LEN: A Lawyer in History, Seth Tobocman, AK Press, 2016
Leonard Weinglass was a many-sided original: an authentically home-grown radical, a brilliant Constitutional scholar and law professor, a courtroom brawler who brought chutzpah and wizardry in equal measure before a jury, a passionate advocate for justice and a comrade of the rebels, dissidents and revolutionaries of his time. Lenny was one of a kind, and yet, as he himself would insist with characteristic humility and generosity, he was also simply one of us.
Len created a life of purpose, fighting shoulder to shoulder with the wretched of the earth, and indeed, his clients and causes illuminate an entire epoch in US radical politics: the Chicago 8 — aka the Chicago 7 — trial in 1968, Daniel Ellsberg and Anthony Russo in the Pentagon Papers case, and a steady stream of revolutionaries, including Mumia Abu-Jamal, Angela Davis, Kathy Boudin of the Weather Underground, Bill and Emily Harris, Jimi Simmons and John Sinclair. He successfully represented Stephen Bingham, the attorney accused of smuggling a handgun to George Jackson in San Quentin Prison, which state authorities claimed led to an escape attempt in which Jackson himself was killed by prison guards. He fought the House Un-American Activities Committee (HUAC) subpoena of Jane Fonda after she traveled to Hanoi during the US bombing campaign against the capitol city of North Vietnam, climbed into an antiaircraft installation for photographs and made radio broadcasts to the US military in South Vietnam urging them to stop the violence against the Vietnamese people. There was heated talk of charging “Hanoi Jane” with treason, and when she was called to testify, Fonda publicly thanked HUAC for the opportunity to put the US government on trial by giving public testimony about the war in the super-hot spotlight of a Congressional hearing. The committee withdrew the subpoena, a victory for Fonda and the peace movement, and for Lenny. This was pure Len: gaining the upper hand against a more muscular adversary by adroitly reversing the situation.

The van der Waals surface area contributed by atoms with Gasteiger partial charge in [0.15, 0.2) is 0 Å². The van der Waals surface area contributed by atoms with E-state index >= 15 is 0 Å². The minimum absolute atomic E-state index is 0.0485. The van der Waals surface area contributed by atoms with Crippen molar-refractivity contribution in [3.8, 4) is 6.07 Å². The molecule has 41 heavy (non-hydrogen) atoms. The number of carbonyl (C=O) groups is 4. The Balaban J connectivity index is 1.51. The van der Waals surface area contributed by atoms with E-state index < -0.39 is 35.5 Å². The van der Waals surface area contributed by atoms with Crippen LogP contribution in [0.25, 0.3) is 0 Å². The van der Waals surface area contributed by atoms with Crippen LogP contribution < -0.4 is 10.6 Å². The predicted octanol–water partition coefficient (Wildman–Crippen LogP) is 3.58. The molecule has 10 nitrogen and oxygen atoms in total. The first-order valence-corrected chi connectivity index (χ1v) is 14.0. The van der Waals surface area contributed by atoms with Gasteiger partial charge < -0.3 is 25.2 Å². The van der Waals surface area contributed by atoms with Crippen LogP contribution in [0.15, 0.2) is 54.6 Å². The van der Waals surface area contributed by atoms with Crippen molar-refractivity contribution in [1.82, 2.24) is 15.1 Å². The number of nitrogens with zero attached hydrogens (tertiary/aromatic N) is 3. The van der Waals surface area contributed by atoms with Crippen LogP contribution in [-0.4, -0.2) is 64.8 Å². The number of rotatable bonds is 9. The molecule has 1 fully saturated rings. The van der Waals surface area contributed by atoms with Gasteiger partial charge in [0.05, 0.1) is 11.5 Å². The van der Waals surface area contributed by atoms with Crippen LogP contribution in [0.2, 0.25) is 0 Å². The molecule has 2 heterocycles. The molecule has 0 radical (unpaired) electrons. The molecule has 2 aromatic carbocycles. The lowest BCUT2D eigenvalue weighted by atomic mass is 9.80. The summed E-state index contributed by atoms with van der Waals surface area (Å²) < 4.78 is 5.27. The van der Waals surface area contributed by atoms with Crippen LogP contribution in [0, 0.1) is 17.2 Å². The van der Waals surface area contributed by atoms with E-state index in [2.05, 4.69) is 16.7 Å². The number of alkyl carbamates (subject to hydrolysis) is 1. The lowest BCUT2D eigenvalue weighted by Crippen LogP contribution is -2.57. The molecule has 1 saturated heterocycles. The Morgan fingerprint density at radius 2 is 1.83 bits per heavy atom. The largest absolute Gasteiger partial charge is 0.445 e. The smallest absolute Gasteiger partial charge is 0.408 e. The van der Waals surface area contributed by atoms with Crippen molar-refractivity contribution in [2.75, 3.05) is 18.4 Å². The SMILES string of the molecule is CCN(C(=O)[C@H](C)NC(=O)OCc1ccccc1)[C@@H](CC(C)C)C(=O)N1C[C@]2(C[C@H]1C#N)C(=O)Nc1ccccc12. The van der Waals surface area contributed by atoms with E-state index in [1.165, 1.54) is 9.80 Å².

Leonard Weinglass stands in the grand tradition of the legendary 20th century lawyers who themselves joined social justice movements and helped the popular forces to move history forward — including Clarence Darrow, Constance Baker Motley, Thurgood Marshall, Bill Kunstler, Florynce Kennedy, Arthur Kinoy, Lew Steele, Jeff Haas, Michael Ratner, Jan Susler, George Crockett, Conrad Lynn, Nancy Hollander, Dennis Cunningham, Lynn Stewart, Lani Guinier, Leonard Boudin, Flint Taylor, Ernest Goodman, Charles Garry, Joey Mogul, Michael J. Kennedy, Walter Riley and Jeff Adache — and he’s earned the exalted rank of “People’s Lawyer.”
It’s perfectly fitting, then, that Seth Tobocman, an activist “People’s Artist” with decades of effort wielding pencil and pen in the service of social justice, has linked arms with Paul Buhle and Michael Steven Smith to bring Lenny vividly to life in a graphic biography — a comic book — that is part intimate portrait and part social history of the last five decades. Tobocman and Weinglass are natural brothers and intuitive comrades-in-arms: while Lenny’s field of battle tended toward the courtroom, Seth’s weapons have been forged in the artist’s studio and the comics medium. His World War 3 Illustrated clarifies the everyday agony and unnecessary suffering we see in every direction, and provokes us to rise up, fight back, dive into the contradictions and take to the streets.